A mock-up of the Airbus sleep module.

  • Airbus is working with Zodiac Aerospace on sleep modules for its A330 family of airliners.
  • The modules, located in the cargo area under the plane's main cabin, will feature bunk-bed-style sleeping berths.
  • Airbus and Zodiac also showed off plans for other modules including a children's play area, a bar, an infirmary, and a conference room.

Airbus is working on sleep modules complete with bunk beds for its A330 and A350 airliners. The sleep module, announced Tuesday, will be developed in conjunction with the seat manufacturer Zodiac Aerospace.

In addition to a sleep module, Airbus and Zodiac revealed plans for a children's play module complete with a playground slide, a hospital infirmary module, a bar/lounge module, and a conference-room module.

Here are designs for a kids area and a medical facility.
Airbus
Airbus expects the modules to be available by 2020 on its A330 family of wide-body jets. The company is also studying the possibility of installing the modules on its new A350XWB airliners.

"This approach to commercial air travel is a step change towards passenger comfort," Airbus' cabin and cargo programme head, Geoff Pinner, said in a statement. "We have already received very positive feedback from several airlines on our first mock-ups. We are pleased to partner with Zodiac Aerospace on this project which will introduce a new passenger experience and add value for airlines."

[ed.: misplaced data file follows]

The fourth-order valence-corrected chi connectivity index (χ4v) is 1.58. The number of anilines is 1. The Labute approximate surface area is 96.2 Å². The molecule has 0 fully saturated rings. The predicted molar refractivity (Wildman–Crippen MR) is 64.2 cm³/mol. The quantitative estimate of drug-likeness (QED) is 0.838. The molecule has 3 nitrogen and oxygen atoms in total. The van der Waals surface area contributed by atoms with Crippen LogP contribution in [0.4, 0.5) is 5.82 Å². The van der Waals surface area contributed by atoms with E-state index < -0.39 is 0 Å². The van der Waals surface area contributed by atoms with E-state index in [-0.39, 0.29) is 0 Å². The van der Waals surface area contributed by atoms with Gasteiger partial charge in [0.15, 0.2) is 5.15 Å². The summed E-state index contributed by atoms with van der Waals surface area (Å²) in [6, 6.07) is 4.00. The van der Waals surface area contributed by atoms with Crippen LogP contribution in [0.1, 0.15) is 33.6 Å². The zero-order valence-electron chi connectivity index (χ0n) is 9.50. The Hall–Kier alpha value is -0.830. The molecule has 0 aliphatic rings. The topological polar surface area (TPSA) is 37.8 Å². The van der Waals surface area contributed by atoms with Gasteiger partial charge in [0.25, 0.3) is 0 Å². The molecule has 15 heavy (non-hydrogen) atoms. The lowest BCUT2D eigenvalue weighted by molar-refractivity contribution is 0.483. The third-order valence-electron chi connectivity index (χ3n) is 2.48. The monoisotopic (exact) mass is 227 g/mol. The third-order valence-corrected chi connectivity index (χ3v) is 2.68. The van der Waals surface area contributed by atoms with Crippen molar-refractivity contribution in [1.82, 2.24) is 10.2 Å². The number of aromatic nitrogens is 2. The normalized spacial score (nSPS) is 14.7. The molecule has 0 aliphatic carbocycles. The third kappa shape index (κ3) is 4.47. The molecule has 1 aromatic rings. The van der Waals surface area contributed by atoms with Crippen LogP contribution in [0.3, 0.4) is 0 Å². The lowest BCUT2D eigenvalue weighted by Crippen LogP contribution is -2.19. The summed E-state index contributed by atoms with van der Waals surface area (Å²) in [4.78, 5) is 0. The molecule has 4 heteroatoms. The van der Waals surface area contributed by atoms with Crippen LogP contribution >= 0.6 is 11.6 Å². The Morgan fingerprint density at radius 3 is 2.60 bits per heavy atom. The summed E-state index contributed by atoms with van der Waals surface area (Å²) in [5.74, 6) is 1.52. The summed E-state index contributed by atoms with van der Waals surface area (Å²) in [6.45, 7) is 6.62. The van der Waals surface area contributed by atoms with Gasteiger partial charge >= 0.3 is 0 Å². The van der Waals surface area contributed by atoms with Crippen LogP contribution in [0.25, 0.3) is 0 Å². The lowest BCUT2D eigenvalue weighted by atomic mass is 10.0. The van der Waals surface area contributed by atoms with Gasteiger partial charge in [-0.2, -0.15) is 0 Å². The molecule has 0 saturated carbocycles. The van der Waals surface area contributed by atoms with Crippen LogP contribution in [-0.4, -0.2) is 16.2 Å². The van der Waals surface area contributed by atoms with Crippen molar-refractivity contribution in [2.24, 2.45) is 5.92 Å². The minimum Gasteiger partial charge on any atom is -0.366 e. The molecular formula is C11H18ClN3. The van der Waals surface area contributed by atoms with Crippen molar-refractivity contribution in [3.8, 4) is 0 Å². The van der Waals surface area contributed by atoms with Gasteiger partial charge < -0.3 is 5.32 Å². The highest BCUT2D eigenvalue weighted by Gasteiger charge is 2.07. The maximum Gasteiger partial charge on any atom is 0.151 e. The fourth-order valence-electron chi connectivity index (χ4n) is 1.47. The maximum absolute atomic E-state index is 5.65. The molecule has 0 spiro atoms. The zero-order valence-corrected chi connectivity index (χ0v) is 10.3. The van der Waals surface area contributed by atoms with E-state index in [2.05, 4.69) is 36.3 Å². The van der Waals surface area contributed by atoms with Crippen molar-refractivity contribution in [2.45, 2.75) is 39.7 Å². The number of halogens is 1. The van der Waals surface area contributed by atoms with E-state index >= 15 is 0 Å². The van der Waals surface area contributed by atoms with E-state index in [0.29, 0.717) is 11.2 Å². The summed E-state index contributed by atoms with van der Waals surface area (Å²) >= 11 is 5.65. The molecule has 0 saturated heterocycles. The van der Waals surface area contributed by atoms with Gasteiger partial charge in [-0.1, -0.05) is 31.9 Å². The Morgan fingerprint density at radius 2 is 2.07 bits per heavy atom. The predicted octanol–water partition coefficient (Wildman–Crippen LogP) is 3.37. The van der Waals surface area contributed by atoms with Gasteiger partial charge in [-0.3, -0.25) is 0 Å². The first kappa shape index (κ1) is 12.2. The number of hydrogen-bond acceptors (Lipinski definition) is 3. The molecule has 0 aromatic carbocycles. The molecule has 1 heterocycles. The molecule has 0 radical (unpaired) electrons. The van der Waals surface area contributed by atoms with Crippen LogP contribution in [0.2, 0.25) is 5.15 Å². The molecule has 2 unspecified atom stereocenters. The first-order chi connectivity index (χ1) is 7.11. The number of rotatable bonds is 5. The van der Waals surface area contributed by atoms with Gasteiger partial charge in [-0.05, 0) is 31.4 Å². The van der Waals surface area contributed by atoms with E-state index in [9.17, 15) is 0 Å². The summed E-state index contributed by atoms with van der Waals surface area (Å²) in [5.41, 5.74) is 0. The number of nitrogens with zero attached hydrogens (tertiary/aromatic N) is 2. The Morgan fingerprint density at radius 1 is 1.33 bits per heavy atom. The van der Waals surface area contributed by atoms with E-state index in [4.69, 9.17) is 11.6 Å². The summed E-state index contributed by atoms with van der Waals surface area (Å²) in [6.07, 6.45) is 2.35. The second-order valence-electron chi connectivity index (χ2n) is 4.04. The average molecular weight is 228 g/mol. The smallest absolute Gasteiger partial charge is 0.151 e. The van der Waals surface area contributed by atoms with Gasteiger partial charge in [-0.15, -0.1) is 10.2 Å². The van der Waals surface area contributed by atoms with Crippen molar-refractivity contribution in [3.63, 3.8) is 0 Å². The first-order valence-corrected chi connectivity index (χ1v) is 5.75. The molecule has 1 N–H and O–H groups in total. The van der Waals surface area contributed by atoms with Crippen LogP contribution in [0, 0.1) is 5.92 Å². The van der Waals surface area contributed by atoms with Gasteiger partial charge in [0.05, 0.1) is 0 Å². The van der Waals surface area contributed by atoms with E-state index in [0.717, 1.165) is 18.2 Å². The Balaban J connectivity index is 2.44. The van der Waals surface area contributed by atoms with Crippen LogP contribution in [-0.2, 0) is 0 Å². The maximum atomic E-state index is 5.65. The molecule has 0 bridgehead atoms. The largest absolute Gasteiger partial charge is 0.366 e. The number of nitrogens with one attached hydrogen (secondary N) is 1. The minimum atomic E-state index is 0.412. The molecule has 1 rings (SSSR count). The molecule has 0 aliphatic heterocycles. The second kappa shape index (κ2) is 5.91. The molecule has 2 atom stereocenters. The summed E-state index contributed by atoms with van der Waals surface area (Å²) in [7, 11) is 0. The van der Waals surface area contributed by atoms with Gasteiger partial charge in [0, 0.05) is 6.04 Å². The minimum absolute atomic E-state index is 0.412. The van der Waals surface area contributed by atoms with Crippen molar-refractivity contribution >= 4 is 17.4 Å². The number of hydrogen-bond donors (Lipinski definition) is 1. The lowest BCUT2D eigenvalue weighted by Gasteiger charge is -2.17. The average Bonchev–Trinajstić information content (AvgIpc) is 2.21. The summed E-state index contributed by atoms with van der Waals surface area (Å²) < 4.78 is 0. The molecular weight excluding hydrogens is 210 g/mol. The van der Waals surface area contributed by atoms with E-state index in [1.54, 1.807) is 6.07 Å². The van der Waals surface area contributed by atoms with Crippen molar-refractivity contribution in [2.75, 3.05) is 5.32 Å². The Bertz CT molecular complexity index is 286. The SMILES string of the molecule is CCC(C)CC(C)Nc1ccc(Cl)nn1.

A lounge and a conference room.
Airbus
Airbus will make the modules available for both new aircraft and for retrofit on existing airframes.

The various modules will be located in the cargo compartment under the main cabin of the A330. Since the modules are interchangeable with regular cargo containers, the aircraft's existing cargo floor and cargo-loading systems will not require modification.

Both Airbus and Zodiac have experience with sleeping quarters located under the main cabin of airliners. In fact, the crew rest areas of the Airbus A330 and A340 can be located under the main passenger cabin.

The under-cabin crew rest area of an Airbus A340-600.
Hollis Johnson

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